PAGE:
Wildmind Meditation News
Mar 02, 2010
Meditation improves cognition in those with memory loss
The Alzheimer’s Research and Prevention Foundation has announced data demonstrating that a meditation performed daily for eight weeks increased brain activity in areas central to memory and actually improved cognition in patients suffering from memory problems. The results of the study, conducted at the University of Pennsylvania, will be published in the Journal of Alzheimer’s Disease in April, 2010.
The risk of Alzheimer’s disease rises dramatically as people age and, as the ranks of our nation’s elderly swell, the number of people facing this dreadful disease will devastate our already overburdened healthcare system. Slowing the progression of Alzheimer’s by five or ten years would lessen this burden dramatically, but few options to slow, or perhaps even prevent, memory loss exist.
“While meditation is already practiced by millions, this is the first study to investigate its potential to reverse memory loss in patients with cognitive impairment,” said Dharma Singh Khalsa, M.D., the founding president and medical director of the Alzheimer’s Research and Prevention Foundation, a meditation expert and study co-author. Kirtan Kriya (KK), the meditation evaluated in the study, is a 12-minute practice from the Kundalini yoga tradition. “These results confirm what we have long observed in clinical practice, that this brief, simple meditation can have a meaningful impact on memory and on the quality of people’s lives as they age.”
The frontal lobe of the brain, which became more active as a result of meditation in the study, aids in attention and concentration and has been shown to be affected in patients with dementia disorders. The frontal lobe and the parietal lobe, another part of the brain positively affected in the study, are both parts of the brain which are involved in retrieving memories.
“It would be extremely useful to have a cost-effective, non-pharmacological approach to slowing memory loss that could bolster the effect of medications without fear of side effects or drug-drug interactions,” said Andrew Newberg, M.D., associate professor of radiology at the University of Pennsylvania School of Medicine, and study co-author. “While further study into the impact of Kirtan Kriya is required, the pilot study demonstrates that this meditation could be a very important tool in improving cognition in people with memory loss.”
About the Study
Fifteen subjects with memory problems, ranging in age from 52 to 77 years, were enrolled in this open-label pilot study. At the start of the study, cognitive tests, as well as images of the brain measuring cerebral blood flow (CBF), were taken for each subject using Single Photon Emission Computed Tomography (SPECT) scans. Subjects were taught meditation and instructed to practice it each day for eight weeks.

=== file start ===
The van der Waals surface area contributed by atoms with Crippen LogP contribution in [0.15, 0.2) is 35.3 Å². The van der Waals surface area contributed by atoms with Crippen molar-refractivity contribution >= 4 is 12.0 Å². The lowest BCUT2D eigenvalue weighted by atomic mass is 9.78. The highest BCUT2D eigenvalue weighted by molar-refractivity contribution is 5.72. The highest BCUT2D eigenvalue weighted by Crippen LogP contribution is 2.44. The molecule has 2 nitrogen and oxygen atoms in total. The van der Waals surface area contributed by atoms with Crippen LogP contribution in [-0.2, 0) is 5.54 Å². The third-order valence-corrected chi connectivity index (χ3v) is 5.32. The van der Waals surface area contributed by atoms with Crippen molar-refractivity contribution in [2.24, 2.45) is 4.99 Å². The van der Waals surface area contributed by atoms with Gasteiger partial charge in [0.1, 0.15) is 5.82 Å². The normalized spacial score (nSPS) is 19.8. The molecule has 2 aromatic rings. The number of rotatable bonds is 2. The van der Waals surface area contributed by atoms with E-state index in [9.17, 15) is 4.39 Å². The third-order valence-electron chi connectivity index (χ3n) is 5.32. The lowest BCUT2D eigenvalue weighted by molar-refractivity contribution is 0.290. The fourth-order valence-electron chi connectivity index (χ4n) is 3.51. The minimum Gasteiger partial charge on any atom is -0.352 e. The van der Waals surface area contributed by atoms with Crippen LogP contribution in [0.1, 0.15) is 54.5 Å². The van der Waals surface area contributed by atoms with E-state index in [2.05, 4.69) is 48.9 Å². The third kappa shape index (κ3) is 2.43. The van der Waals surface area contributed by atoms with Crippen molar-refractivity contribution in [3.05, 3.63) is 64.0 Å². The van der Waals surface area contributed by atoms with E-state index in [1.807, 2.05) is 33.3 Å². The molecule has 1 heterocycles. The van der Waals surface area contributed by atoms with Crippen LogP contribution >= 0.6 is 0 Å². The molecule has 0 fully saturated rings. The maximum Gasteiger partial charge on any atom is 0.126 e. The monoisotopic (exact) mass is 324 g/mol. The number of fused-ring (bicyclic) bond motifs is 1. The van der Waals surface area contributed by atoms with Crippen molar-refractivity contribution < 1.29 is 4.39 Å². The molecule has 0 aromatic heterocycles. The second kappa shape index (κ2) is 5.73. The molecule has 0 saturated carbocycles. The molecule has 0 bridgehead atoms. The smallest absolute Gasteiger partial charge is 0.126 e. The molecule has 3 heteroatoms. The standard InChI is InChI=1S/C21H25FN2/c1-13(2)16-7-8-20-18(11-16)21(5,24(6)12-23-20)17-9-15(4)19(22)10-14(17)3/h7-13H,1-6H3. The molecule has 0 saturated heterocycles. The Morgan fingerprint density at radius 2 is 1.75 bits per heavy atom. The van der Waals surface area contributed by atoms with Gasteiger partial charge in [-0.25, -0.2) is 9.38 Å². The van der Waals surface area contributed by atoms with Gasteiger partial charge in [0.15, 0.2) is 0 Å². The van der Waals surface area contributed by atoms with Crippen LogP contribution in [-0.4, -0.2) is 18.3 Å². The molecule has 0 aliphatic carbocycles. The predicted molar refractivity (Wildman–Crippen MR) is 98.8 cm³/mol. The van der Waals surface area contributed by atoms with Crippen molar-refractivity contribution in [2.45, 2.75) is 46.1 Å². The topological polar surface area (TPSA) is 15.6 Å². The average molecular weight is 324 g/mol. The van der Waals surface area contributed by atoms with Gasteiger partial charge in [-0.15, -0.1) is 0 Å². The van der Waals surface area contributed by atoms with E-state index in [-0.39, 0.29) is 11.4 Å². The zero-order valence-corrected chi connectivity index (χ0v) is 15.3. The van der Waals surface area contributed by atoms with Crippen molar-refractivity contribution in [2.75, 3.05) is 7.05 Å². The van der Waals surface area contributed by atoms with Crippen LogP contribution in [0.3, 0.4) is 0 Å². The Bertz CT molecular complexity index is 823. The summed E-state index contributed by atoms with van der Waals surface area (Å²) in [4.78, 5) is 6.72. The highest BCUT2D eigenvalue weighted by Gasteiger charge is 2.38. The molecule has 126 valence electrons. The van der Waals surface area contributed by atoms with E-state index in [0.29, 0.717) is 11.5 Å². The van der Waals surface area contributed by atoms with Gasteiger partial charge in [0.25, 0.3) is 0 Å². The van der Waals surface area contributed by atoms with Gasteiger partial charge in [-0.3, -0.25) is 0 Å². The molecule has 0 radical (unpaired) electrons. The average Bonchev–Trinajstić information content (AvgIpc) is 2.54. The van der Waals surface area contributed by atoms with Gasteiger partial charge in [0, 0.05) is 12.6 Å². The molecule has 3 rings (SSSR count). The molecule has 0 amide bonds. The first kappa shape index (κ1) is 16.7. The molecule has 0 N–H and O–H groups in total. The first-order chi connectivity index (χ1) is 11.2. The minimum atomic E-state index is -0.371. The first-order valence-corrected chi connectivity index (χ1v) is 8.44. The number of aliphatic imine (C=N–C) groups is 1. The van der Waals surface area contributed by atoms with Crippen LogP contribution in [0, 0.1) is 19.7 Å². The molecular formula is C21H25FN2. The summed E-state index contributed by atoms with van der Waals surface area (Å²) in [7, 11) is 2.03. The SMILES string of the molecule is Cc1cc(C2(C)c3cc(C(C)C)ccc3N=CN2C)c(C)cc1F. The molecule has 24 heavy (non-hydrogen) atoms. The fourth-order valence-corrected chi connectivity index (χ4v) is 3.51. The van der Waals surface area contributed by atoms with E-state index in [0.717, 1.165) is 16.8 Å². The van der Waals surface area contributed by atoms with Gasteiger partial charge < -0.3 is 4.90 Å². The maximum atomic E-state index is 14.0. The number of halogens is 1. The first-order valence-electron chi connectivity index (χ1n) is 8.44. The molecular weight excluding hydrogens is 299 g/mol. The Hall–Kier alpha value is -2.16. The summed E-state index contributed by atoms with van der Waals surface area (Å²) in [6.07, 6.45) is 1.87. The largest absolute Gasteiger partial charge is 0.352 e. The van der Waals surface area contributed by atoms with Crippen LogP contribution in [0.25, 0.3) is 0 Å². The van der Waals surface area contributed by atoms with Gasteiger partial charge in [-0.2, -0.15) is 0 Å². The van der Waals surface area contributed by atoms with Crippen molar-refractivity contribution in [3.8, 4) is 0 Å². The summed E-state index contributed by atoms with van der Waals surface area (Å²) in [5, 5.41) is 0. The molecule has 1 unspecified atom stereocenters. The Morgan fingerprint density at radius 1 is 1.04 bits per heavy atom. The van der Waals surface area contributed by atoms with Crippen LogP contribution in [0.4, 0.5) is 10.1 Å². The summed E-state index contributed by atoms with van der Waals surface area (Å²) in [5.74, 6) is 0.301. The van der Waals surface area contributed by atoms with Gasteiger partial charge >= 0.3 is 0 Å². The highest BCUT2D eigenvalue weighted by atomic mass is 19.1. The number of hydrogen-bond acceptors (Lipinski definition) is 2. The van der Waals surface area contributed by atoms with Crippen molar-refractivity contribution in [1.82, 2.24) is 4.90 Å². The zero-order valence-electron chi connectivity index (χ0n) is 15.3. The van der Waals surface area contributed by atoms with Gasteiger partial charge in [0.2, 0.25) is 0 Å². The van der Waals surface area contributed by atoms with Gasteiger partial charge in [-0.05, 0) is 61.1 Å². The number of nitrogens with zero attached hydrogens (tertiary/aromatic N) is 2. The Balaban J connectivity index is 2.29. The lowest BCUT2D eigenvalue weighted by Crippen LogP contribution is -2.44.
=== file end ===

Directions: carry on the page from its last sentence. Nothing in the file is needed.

While this was an open-label study, a small comparison group (n=5) was also recruited in which the meditation was replaced with a music listening task. The “music group” was instructed to listen to two Mozart violin concertos each day for approximately 12 minutes. Subjects kept a daily log of their study activity and were contacted at four weeks with a reminder to continue the practice.
After eight weeks, cognitive tests and SPECT scans were repeated for both groups(ii) and researchers compared pre-program with post-program results. The study found that:
- Cerebral blood flow was increased in the meditating group in the frontal lobe regions and the right superior parietal lobe
- In contrast, a non-significant increase in cerebral blood flow was seen in the music group in the amygdala and precuneus areas of the brain
- The mediation group had statistically significant improvements in a neuropsychological test which measures cognition by asking subjects to name as many animals as they can in one minute
- Improvements were also seen in the group of meditators in three other cognitive tests that measured general memory, attention and cognition
- There were no statistically significant improvements in cognition in the music group
- Participants found the meditation to be enjoyable and beneficial and perceived their cognitive function to be improved
About the Alzheimer’s Research and Prevention Foundation
The Alzheimer’s Research and Prevention Foundation (ARPF) is a non-profit organization dedicated to reducing the incidence of Alzheimer’s disease by conducting clinical research and providing educational outreach about the lifestyle changes that can help prevent Alzheimer’s disease. For more information, please visit the Alzheimer’s Research and Prevention Foundation at www.alzheimersprevention.org.